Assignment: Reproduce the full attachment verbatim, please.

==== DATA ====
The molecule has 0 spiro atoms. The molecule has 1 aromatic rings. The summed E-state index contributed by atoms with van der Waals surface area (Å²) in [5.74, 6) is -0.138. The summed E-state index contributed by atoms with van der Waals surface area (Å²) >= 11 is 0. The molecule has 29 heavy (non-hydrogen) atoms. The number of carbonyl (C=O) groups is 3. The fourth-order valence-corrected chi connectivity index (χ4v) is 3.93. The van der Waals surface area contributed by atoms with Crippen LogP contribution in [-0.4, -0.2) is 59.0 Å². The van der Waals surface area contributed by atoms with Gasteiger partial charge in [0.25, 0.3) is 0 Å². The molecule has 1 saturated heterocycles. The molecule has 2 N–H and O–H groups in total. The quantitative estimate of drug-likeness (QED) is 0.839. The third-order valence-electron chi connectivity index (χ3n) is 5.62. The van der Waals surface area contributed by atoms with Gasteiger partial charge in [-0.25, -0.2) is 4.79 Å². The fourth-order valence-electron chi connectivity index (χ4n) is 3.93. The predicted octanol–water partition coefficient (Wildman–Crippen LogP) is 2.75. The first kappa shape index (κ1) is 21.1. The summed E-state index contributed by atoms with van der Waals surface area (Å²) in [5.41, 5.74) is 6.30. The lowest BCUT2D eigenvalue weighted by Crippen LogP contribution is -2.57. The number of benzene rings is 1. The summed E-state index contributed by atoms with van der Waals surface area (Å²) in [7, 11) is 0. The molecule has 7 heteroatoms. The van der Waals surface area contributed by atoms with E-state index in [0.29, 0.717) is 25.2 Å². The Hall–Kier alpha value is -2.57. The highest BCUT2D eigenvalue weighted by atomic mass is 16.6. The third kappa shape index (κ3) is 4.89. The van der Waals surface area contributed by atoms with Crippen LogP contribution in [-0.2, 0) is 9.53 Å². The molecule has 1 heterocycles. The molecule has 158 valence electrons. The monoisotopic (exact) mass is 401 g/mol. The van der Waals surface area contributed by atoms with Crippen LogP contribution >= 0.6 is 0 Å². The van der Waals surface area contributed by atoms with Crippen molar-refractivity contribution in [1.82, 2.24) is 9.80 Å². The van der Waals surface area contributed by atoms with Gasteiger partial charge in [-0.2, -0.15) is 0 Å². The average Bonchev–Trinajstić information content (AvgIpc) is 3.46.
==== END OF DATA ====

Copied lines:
The molecule has 0 spiro atoms. The molecule has 1 aromatic rings. The summed E-state index contributed by atoms with van der Waals surface area (Å²) in [5.74, 6) is -0.138. The summed E-state index contributed by atoms with van der Waals surface area (Å²) >= 11 is 0. The molecule has 29 heavy (non-hydrogen) atoms. The number of carbonyl (C=O) groups is 3. The fourth-order valence-corrected chi connectivity index (χ4v) is 3.93. The van der Waals surface area contributed by atoms with Crippen LogP contribution in [-0.4, -0.2) is 59.0 Å². The van der Waals surface area contributed by atoms with Gasteiger partial charge in [0.25, 0.3) is 0 Å². The molecule has 1 saturated heterocycles. The molecule has 2 N–H and O–H groups in total. The quantitative estimate of drug-likeness (QED) is 0.839. The third-order valence-electron chi connectivity index (χ3n) is 5.62. The van der Waals surface area contributed by atoms with Gasteiger partial charge in [-0.25, -0.2) is 4.79 Å². The fourth-order valence-electron chi connectivity index (χ4n) is 3.93. The predicted octanol–water partition coefficient (Wildman–Crippen LogP) is 2.75. The first kappa shape index (κ1) is 21.1. The summed E-state index contributed by atoms with van der Waals surface area (Å²) in [5.41, 5.74) is 6.30. The lowest BCUT2D eigenvalue weighted by Crippen LogP contribution is -2.57. The number of benzene rings is 1. The summed E-state index contributed by atoms with van der Waals surface area (Å²) in [7, 11) is 0. The molecule has 7 heteroatoms. The van der Waals surface area contributed by atoms with E-state index in [0.29, 0.717) is 25.2 Å². The Hall–Kier alpha value is -2.57. The highest BCUT2D eigenvalue weighted by atomic mass is 16.6. The third kappa shape index (κ3) is 4.89. The van der Waals surface area contributed by atoms with Crippen LogP contribution in [-0.2, 0) is 9.53 Å². The molecule has 1 heterocycles. The molecule has 158 valence electrons. The monoisotopic (exact) mass is 401 g/mol. The van der Waals surface area contributed by atoms with Crippen LogP contribution >= 0.6 is 0 Å². The van der Waals surface area contributed by atoms with Crippen molar-refractivity contribution in [1.82, 2.24) is 9.80 Å². The van der Waals surface area contributed by atoms with Gasteiger partial charge in [-0.2, -0.15) is 0 Å². The average Bonchev–Trinajstić information content (AvgIpc) is 3.46.